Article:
Evolution of the Protosolar Nebula and Formation of the Giant Planets
The formation of planetary systems is intimately tied to the question of the evolution of the gas and solid material in the early nebula. Current models of evolution of circumstellar disks are reviewed here with emphasis on the so-called “alpha models” in which angular momentum is transported outward by turbulent viscosity, parameterized by an dimensionless parameter a. A simple ID model of protoplanetary disks that includes gas and embedded particles is used to introduce key questions on planetesimal formation. This model includes the aerodynamic properties of solid ice and rock grains to calculate their migration and growth. We show that the evolution of the nebula and migration and growth of its solids proceed on timescales that are generally not much longer than the timescale necessary to fully form the star-disk system from the molecular cloud. Contrary to a widely used approach, planet formation therefore canneitherbe studied in a static nebulanorin a nebula evolving from an arbitrary initial condition. We propose a simple approach to both account for sedimentation from the molecular cloud onto the disk, disk evolution and migration of solids.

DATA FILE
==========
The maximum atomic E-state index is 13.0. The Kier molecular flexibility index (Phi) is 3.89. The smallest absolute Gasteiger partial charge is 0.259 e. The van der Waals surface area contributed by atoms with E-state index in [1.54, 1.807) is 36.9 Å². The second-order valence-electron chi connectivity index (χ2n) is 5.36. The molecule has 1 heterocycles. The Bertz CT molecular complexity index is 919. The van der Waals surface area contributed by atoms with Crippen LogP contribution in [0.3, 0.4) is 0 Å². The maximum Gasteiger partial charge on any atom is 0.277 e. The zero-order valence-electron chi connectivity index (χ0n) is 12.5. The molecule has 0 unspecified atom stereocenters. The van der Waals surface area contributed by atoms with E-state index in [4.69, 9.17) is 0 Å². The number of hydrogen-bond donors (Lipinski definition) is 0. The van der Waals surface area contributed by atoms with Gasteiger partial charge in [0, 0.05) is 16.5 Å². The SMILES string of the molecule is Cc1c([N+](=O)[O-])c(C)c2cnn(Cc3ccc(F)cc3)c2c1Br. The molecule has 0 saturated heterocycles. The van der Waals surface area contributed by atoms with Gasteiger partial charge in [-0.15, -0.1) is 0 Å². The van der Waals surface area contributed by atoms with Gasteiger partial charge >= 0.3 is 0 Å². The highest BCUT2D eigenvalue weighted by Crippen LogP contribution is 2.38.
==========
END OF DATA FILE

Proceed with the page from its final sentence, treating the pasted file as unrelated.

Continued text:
Giant planets have key roles in the history of the forming Solar System: they formed relatively early, when a significant amount of hydrogen and helium were still present in the nebula, and have a mass that is a sizable fraction of the disk mass at any given time. Their composition is also of interest because when compared to the solar composition, their enrichment in elements other than hydrogen and helium is a witness of sorting processes that occured in the protosolar nebula. We review likely scenarios capable of explaining both the presence of central dense cores in Jupiter, Saturn, Uranus and Neptune and their global composition.
KeywordsAccretion Accretion Disks Solar System:Formation Giant Planets
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